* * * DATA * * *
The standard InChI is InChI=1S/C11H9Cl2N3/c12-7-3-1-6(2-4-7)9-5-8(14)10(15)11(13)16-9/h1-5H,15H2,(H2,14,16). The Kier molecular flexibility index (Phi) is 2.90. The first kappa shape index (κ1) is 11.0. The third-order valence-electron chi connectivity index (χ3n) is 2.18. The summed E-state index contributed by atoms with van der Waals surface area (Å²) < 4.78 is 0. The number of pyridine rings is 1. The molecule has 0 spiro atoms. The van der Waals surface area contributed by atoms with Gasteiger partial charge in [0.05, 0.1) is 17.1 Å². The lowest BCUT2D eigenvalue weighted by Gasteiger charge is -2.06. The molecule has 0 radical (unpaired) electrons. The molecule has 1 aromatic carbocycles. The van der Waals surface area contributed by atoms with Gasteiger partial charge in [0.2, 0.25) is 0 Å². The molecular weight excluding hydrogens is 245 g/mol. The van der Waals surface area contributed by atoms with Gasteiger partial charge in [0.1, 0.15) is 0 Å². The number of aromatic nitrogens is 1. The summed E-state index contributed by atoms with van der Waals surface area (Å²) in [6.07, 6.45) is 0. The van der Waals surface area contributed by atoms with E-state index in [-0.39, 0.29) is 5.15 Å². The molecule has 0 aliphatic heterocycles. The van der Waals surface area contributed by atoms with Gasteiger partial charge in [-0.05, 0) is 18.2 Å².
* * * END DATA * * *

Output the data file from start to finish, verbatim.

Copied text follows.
The standard InChI is InChI=1S/C11H9Cl2N3/c12-7-3-1-6(2-4-7)9-5-8(14)10(15)11(13)16-9/h1-5H,15H2,(H2,14,16). The Kier molecular flexibility index (Phi) is 2.90. The first kappa shape index (κ1) is 11.0. The third-order valence-electron chi connectivity index (χ3n) is 2.18. The summed E-state index contributed by atoms with van der Waals surface area (Å²) < 4.78 is 0. The number of pyridine rings is 1. The molecule has 0 spiro atoms. The van der Waals surface area contributed by atoms with Gasteiger partial charge in [0.05, 0.1) is 17.1 Å². The lowest BCUT2D eigenvalue weighted by Gasteiger charge is -2.06. The molecule has 0 radical (unpaired) electrons. The molecule has 1 aromatic carbocycles. The van der Waals surface area contributed by atoms with Gasteiger partial charge in [0.2, 0.25) is 0 Å². The molecular weight excluding hydrogens is 245 g/mol. The van der Waals surface area contributed by atoms with Gasteiger partial charge in [0.1, 0.15) is 0 Å². The number of aromatic nitrogens is 1. The summed E-state index contributed by atoms with van der Waals surface area (Å²) in [6.07, 6.45) is 0. The van der Waals surface area contributed by atoms with E-state index in [-0.39, 0.29) is 5.15 Å². The molecule has 0 aliphatic heterocycles. The van der Waals surface area contributed by atoms with Gasteiger partial charge in [-0.05, 0) is 18.2 Å².